STAR WARS: The Break Up - Warped Factor - Words in the Key of Geek.

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STAR WARS: The Break Up

Andy Markham charts the departure of George Lucas from the Star Wars franchise.

Luke, Han, Leia, Chewie, Threepio, Artoo... they're all back. Our familiar friends are back on the screen once more fighting the dark side, amongst a host of new allies and enemies. But there's one important person who didn't return to the galaxy far, far away for Star Wars: The Force Awakens - the creator himself, George Lucas. After selling the franchise to Disney in 2012, Lucas gradually took a step back from Star Wars, until the recent revelation that he has virtually no involvement in the new film. With fresh face J.J. Abrams taking the reins, Lucas described the situation as being rather like a divorce. So how has this particular break-up affected Star Wars? Here, we take a look at what has changed since George Lucas' departure, and what will be forever associated with Star Wars.

It goes almost without saying that J.J Abrams and his team (including old hands and former Lucas associates Lawrence Kasdan and Kathleen Kennedy) had an awful lot of respect for what had gone before when approaching the next instalment. Much has been made of The Force Awakens' similarity to A New Hope in terms of plot and its eagerness to recapture former glories, with major set pieces devoted to nostalgia (the Falcon battling TIE Fighters) and familiar imagery (X-Wings attacking an enemy base). Most of the familiar elements of the Star Wars galaxy are in full force here - costumes, sound effects and music that are recognisable from the "Lucas films" are here in abundance. On a superficial level at least, The Force Awakens is the quintessential George Lucas-style Star Wars film.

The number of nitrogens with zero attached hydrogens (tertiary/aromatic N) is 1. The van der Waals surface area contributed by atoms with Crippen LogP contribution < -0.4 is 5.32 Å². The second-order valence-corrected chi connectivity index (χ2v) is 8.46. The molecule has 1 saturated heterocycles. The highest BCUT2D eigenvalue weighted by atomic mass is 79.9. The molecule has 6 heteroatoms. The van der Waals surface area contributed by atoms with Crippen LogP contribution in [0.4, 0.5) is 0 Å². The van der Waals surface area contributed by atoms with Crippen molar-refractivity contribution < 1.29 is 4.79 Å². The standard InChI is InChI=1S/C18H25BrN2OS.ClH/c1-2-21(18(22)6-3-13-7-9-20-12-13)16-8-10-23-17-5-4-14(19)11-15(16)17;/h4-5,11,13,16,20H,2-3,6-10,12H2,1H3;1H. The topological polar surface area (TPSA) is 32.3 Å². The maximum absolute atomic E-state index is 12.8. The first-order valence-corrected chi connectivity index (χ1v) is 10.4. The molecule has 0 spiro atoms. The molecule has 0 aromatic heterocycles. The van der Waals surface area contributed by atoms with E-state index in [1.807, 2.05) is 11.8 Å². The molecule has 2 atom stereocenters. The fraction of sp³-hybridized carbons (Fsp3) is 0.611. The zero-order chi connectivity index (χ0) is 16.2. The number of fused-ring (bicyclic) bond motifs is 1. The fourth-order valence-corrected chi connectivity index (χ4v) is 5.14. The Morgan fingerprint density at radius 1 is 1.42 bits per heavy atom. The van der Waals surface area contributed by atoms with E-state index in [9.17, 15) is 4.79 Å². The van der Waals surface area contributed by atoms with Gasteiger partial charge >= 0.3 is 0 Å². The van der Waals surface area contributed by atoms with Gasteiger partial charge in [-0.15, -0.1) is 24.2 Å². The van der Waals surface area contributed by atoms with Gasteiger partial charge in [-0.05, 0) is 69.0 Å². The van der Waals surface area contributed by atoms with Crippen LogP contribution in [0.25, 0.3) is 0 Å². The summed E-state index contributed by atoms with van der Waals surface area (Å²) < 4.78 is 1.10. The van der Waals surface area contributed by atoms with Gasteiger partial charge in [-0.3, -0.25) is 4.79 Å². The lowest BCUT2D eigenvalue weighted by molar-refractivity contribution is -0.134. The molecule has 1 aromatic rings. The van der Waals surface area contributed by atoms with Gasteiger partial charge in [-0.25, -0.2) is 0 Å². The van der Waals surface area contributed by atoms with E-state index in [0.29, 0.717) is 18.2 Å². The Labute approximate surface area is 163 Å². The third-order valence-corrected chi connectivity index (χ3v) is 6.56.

But when one digs beneath the surface and applies a more critical eye, a more complicated and slow-burn approach seems very visible. What appears to be a passing of the torch is more of an ignition of a new flame.

Let's quickly address the elephant in the room - three of George Lucas' six Star Wars films are not well-regarded. The prequels, coming straight off the back of the most widely praised film trilogy ever, were, suffice it to say, not as popular as their predecessors, earning mixed reviews at best and with many points of universal criticism. The Star Wars brand was tarnished by the prequel trilogy, and with that George Lucas was no longer as deified as a filmmaker, nor as trusted as a storyteller. It came as little surprise, then, that after the initial handover to Disney, executives politely dismissed Lucas' story treatments for a sequel trilogy and gently eased him out of the franchise. Whether this is really a fair way to treat the creator of the saga is of course up for debate, but the key point here is that right from the start, everyone involved with The Force Awakens was ready to leave Lucas' era behind.

The marketing and promotion for the film could not have made this any clearer. With the almost obsessive talk of "practical effects"; the huge focus on solely-original-trilogy elements such as the Millennium Falcon and Han Solo, and the massive love that the team have poured upon the first three films, the message has been very clear without anyone ever outright saying it: "Forget the prequels". And with that, one must inevitably "forget George Lucas".